And... that's it. Sharp-eyed viewers will have picked up already on another common feature that means the M.7 is missing: It has no external safety whatsoever. However, it doesn't really need one. The pistol's ignition system is specifically designed to serve the same principal function, that is, preventing accidental discharges.
You see, though it was ultimately adopted by the entire Austrian Army (actually both of them, and the Hungarian one, but we'll get into that in a moment), the M.7 was originally developed as a sidearm for cavalry. Cavalry officers of the day had specific requirements of their handguns, one of which was that that they be as difficult as possible to fire accidentally in a situation where one is being jostled around a great deal with the weapon in hand—say, on the back of a galloping horse. You didn't want a pistol with a hair trigger in a situation like that, because if you had one, you might well find yourself inadvertently shooting something you didn't want to be shooting, like the man on the next horse over, or yourself in the leg, or even your own horse.
(This is a legitimate concern. T.E. Lawrence, during the phase of his life where he was earning his fame as "Lawrence of Arabia", was notorious for having once accidentally shot his own camel in the head during a charge, something which his Arab allies found very funny after the battle was over and the dust had cleared.)
Earlier efforts at developing a cavalry sidearm had dealt with this problem by requiring an extra step before shooting (single-action revolvers), or by having an extremely heavy trigger pull (the 1895 Nagant revolver wasn't designed for this, but would have been admirably suited for the purpose). Krnka figured there was a better way. His M.7 is striker-fired—it has a spring-loaded firing pin that is directly acted on by the lockwork rather than being struck by a hammer—and it's designed so that after the action cycles, it's sort of half-cocked. It's under spring tension, so some of the heavy lifting has been done, but it's not all the way back where all the trigger has to do is release the sear (the bit of the lockwork responsible for holding and releasing the hammer or striker depending on trigger position) and it'll fire. Instead, the trigger pull has to finish "cocking" it, and then it releases and fires at the end of travel.
You can actually see this working in the M.7, because the striker's back end protrudes from the middle of the cocking knob. After the bolt cycles, it's sticking out a bit, and when you pull the trigger, you can see it come back a little bit more and then disappear forward. This makes the trigger heavy enough to require a decisive action to pull it, but not so heavy that you'll hurt yourself or mess up your aim doing it (looking at you, Nagant). It also means that in its "ready" state, the striker can't come forward of its own volition (for instance, by coming off the sear if the pistol is struck or dropped, as is a common danger with regular actions on full cock). Even if it did somehow disengage from the lockwork (so the theory goes), it wouldn't be under enough spring pressure to detonate a cartridge.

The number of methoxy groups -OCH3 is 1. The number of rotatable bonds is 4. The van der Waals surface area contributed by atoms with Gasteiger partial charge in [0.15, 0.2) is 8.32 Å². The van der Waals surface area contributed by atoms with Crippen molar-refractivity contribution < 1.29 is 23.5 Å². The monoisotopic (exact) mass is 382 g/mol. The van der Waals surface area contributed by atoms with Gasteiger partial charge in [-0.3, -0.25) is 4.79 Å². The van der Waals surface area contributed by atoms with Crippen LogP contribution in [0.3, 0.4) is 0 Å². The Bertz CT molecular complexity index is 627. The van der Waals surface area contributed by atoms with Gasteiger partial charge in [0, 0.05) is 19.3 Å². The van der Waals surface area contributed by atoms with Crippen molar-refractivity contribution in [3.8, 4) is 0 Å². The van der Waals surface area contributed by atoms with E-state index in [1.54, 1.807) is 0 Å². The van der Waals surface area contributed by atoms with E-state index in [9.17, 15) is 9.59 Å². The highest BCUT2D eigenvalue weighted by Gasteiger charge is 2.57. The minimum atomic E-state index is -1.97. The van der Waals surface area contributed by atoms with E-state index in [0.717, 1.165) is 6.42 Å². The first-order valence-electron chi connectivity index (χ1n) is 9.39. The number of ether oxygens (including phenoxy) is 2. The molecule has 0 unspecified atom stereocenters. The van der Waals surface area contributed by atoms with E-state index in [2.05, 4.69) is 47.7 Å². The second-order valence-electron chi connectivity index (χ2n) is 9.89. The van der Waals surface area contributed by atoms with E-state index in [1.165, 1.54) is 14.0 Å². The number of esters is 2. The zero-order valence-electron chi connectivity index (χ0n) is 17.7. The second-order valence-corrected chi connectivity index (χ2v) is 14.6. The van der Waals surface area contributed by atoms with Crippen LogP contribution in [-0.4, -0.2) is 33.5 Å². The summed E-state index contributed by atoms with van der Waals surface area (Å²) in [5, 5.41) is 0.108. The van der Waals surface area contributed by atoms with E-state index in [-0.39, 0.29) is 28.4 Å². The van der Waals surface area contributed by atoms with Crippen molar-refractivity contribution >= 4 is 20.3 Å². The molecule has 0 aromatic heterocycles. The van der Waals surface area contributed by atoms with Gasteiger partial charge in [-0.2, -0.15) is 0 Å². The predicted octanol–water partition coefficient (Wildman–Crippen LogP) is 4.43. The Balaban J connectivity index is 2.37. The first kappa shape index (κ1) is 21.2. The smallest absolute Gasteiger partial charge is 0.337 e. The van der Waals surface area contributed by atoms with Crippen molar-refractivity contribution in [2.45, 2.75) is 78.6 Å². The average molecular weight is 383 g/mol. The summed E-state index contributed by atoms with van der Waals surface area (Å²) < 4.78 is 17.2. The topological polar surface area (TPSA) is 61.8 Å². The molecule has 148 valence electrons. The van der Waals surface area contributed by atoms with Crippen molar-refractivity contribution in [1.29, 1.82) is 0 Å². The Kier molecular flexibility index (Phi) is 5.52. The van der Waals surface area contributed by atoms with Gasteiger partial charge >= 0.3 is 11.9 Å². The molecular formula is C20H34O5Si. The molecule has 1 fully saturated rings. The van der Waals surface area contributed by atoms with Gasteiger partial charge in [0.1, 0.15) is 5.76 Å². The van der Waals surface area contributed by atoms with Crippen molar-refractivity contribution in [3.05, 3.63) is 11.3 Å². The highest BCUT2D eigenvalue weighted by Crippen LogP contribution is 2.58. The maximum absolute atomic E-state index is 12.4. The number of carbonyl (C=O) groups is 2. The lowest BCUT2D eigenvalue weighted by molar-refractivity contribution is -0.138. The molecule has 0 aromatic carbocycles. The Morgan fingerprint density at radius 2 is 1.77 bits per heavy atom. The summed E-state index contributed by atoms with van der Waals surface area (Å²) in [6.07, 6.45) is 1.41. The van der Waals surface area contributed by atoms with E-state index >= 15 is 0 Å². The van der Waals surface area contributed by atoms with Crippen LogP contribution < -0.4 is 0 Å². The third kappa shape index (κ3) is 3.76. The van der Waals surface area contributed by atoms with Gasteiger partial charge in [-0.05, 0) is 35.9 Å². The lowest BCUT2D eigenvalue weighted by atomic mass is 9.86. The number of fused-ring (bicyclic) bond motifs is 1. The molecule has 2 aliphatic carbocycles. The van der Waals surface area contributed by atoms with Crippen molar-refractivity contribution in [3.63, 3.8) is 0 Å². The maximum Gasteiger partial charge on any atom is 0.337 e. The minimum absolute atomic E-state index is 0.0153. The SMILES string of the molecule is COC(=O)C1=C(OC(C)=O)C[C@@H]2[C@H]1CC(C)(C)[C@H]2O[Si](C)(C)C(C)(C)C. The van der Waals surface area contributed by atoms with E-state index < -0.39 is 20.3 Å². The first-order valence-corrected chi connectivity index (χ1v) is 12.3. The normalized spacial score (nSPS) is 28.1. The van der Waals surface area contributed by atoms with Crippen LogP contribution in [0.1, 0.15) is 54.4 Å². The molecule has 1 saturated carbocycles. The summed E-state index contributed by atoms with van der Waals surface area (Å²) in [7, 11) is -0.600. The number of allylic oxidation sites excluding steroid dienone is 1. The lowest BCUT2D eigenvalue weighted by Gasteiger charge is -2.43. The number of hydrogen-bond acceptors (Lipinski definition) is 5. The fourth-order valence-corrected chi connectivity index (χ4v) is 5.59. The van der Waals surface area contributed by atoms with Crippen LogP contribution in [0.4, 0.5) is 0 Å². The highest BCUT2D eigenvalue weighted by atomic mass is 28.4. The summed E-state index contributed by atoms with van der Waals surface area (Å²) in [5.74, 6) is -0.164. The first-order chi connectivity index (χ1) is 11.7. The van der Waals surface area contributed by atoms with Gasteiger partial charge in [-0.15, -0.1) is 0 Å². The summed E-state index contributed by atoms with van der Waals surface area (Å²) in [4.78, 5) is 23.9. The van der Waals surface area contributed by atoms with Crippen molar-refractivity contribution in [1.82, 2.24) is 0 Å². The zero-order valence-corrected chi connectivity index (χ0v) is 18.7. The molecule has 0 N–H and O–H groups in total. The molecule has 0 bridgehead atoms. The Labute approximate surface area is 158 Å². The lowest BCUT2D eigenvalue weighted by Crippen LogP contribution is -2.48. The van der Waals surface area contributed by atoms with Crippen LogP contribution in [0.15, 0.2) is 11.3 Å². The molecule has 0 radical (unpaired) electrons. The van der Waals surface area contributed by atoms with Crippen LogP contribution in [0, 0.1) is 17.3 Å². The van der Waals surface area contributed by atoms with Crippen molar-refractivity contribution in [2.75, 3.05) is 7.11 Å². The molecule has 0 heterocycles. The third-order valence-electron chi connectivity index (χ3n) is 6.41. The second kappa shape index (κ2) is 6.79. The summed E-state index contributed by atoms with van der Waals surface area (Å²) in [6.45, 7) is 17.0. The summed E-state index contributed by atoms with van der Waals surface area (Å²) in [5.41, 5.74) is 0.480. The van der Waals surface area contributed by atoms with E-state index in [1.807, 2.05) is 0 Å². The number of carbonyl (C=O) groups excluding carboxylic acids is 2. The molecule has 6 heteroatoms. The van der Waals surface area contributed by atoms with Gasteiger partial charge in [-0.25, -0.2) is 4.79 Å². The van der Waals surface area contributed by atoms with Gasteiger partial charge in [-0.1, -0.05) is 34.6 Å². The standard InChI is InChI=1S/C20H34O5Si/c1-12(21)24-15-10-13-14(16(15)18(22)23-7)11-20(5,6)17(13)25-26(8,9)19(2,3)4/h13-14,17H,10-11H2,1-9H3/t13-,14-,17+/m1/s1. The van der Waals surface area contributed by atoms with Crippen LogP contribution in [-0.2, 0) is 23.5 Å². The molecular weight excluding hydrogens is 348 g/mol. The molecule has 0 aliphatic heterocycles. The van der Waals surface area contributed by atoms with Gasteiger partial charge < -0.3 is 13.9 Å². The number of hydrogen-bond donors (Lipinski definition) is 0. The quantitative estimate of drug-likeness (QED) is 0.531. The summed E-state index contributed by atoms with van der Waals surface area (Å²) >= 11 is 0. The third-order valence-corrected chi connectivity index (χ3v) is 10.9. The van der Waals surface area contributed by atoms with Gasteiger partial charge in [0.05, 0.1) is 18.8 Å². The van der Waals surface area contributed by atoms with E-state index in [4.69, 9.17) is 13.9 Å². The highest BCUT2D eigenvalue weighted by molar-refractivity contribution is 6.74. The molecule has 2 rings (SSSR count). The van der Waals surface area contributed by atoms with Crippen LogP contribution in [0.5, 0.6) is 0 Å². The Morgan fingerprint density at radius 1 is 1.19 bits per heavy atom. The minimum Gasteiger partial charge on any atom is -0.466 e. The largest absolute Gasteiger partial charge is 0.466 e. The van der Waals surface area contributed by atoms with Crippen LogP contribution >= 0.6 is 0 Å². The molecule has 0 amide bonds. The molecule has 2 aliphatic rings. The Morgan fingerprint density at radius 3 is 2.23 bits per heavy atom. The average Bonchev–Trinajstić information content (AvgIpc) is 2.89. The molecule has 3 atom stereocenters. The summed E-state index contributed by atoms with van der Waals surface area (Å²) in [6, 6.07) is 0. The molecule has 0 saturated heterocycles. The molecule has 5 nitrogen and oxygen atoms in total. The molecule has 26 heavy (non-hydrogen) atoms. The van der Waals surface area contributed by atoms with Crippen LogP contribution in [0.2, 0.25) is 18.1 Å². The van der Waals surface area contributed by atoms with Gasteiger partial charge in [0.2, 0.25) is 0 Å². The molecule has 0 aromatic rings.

In the late 1970s, another Austrian arms designer would market a pistol with an ignition system remarkably like this, to worldwide fanfare about the innovative, safety-conscious nature of its design. Gaston Glock's company actually goes so far as to call its version of the system by the trade name "Safe Action". The only real difference, apart from the fact that it's all hidden away inside a slide in the newer gun, is that Glock uses a two-piece trigger design to make Extra Sure that the trigger being pulled was what the operator meant to have happen. The underlying principle of the system is very much the same as Krnka's 1907 design.
(I should note that the rest of a Glock doesn't work like the Roth-Krnka; they use a regular old tilting-barrel Browning locked breech system, which is why they have a slide to hide the striker system inside instead of a bolt. Which is not to say that the original Glock 17 wasn't innovative! But its innovativeness had a lot more to do with what automobile marketing people call "packaging" than the actual engineering involved.)
So, that's the history and the engineering. I'm not going to take mine apart for this article, because it's a bit of a hassle and anyway, Othais does it on camera in the C&Rsenal video I linked earlier. Let's take a closer look at some of the external details, though.
These pistols don't have many markings on them. There's nothing on either side plate except the serial number on the righthand side; no year, no model number, no patent declarations, nothing at all. The only lettering is on the top of the barrel, where they were marked with the name of the factory that made them. In my example's case, this reveals that it was made in Austria.
If it had been made in Hungary, it would say "FEGYVERGYAR BUDAPEST" there instead. (In the Steyr pistols' case, that is literally where they were made, too; the name of the company was ŒWG at the time.)
The only other marking to be found is a military acceptance mark on the back of the frame, just below the cocking knob.
That says "Lw" followed by a tiny version of the Austro-Hungarian double eagle crest and the number 13, which indicates that this particular pistol was proofed and accepted by the Austrian Landwehr in 1913. The Landwehr, or to give it its full name the kaiserlich-königliche Landwehr ("Imperial-Royal Landwehr"), was one of the Austro-Hungarian Empire's three standing armies at the time, the other two being the Royal Hungarian Landwehr and the Imperial Army.
"Landwehr" is one of those German words that doesn't really translate easily. It's usually rendered as something like "territorial army" or "militia" or "home guard", the idea being that they were national defense forces rather than expeditionary armies. This can give the false impression that they were something like the modern National Guard, but in Austria-Hungary, at least, this was far from the case. Other countries had territorial armies that worked that way, being mostly made up of reservists or "citizen soldier" types, but Austria's and Hungary's were both standing professional armies by the early twentieth century, only their principal loyalties lay with their specific half of the dual monarchy rather than the empire as a whole (whatever that meant in a system where the same ruler was at the top of all three). Like everything else in that weird, weird empire, the Austro-Hungarian armed forces were a mass of confusing, often redundant, occasionally outright competing priorities.